The lute (its name is a corruption of the Arabic) was brought to Europe in the Middle Ages, but its heyday was the European Renaissance. The lute at that time usually had 6 courses of (gut) strings, with 2 strings per course. These were usually tuned to the same intervals as a viol, in fourths with a major third in the middle (so, for a lute in G, the tuning was GCFADG). This tuning is similar to the standard guitar tuning, except that the third is moved down a string. Some lutes use a single string for the first (treblemost) course. Lutes were made in a variety of sizes and played at different pitches.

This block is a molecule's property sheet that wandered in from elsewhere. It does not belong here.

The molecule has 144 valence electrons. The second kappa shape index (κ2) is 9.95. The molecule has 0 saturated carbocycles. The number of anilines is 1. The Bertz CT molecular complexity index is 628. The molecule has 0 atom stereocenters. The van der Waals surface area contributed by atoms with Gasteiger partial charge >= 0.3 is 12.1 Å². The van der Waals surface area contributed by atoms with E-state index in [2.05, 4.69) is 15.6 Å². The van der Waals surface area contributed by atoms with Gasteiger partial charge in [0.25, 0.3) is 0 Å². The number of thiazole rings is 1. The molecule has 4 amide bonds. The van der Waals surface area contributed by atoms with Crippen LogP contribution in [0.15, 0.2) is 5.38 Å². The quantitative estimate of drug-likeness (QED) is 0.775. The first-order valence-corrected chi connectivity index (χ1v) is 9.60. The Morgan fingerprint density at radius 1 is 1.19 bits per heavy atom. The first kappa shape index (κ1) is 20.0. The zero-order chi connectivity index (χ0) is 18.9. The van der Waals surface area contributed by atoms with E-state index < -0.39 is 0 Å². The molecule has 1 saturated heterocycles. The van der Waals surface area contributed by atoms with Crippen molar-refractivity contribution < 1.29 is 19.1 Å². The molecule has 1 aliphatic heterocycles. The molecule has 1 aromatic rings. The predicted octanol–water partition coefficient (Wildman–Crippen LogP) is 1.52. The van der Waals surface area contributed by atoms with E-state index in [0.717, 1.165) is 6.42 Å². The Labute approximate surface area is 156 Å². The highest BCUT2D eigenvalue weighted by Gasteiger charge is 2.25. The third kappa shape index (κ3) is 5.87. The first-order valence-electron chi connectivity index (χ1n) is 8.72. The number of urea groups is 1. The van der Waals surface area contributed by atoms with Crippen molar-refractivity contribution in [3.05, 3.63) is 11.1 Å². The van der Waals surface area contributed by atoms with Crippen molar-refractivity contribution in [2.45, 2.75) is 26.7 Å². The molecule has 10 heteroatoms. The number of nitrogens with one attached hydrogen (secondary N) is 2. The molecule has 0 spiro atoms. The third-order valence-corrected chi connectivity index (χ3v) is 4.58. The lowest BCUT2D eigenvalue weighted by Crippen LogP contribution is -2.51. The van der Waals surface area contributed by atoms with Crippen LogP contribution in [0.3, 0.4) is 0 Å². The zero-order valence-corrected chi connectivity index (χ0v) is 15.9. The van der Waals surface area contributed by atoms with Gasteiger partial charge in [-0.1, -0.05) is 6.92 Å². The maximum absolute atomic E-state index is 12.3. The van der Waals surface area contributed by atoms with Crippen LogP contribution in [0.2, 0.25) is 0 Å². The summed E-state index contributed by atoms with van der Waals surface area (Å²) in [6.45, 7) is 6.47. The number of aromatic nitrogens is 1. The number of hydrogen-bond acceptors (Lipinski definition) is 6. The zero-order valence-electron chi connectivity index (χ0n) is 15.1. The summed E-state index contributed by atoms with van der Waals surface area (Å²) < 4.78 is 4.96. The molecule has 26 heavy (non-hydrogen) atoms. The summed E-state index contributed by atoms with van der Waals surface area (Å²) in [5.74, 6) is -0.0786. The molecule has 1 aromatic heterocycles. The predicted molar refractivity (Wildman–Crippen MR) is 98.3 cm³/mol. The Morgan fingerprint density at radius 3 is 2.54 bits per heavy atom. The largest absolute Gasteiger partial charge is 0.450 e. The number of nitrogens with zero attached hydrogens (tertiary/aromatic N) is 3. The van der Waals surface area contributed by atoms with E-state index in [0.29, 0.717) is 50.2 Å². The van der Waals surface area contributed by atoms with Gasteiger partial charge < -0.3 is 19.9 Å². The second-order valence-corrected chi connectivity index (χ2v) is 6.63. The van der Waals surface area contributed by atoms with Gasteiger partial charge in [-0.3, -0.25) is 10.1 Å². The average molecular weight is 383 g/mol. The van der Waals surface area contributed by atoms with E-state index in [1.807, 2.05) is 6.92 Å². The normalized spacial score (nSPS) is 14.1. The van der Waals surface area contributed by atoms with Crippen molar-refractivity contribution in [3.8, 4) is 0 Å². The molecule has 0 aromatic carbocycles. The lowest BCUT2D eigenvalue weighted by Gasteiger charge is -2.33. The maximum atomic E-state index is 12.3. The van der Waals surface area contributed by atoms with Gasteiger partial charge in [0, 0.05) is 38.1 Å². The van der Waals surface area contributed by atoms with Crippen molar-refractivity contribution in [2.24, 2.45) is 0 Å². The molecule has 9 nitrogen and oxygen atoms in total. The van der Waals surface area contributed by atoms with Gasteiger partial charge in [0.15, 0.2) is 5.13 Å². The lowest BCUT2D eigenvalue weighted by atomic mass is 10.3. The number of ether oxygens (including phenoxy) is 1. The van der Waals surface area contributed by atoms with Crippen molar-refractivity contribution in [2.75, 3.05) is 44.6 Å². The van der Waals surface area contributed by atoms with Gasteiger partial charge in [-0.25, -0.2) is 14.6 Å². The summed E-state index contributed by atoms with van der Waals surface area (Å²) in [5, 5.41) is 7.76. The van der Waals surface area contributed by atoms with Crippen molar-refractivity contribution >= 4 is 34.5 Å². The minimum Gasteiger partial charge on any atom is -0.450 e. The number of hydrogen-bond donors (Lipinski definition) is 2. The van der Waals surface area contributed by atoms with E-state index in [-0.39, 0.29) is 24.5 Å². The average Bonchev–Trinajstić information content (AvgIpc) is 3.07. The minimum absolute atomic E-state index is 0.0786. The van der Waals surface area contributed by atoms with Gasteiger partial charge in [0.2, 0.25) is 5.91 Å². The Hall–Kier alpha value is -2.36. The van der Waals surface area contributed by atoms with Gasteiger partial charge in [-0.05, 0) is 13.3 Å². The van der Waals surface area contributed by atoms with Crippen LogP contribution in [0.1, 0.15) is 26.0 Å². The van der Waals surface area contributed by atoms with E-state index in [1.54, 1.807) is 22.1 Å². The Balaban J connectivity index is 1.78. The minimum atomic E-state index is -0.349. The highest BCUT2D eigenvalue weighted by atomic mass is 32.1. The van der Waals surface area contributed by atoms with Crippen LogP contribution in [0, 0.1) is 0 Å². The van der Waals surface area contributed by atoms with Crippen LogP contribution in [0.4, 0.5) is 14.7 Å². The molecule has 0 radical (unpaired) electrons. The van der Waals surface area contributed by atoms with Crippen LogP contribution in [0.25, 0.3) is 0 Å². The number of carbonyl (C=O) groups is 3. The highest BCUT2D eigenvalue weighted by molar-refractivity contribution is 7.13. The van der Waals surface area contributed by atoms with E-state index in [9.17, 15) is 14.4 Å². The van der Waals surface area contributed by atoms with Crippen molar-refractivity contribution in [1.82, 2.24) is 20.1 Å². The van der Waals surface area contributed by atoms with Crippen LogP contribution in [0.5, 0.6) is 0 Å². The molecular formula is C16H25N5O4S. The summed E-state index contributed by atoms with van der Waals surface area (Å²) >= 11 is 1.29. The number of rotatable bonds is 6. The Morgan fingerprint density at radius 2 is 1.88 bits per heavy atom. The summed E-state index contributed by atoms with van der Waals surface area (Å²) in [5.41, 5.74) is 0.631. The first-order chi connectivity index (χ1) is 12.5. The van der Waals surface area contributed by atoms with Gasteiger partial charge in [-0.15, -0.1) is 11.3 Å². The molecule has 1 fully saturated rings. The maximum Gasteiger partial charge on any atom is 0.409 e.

The fingerboard of a lute is fitted with frets, traditionally made of catgut string going around the entire neck of the instrument.
The lute was particularly suited for the harmonies of the period, and was used as a solo instrument no less than as an accompaniment to singers or other instruments (sometimes as a basso continuo instrument). Lutes were made larger and more complex (see archlute, theorbo) over the course of the seventeenth century, and had 7, 8 or even more courses of strings. Around the middle of the eighteenth century, musical tastes changed and the instrument was largely abandoned until the original instruments movements of the twentieth century brought about a revival.
Notable composers of lute music include Francesco da Milano, John Dowland, John Johnson, Denis Gaultier, Johann Sebastian Bach, Sylvius Leopold Weiss, Philip Rossiter ,Thomas Campion, Frederick the Great.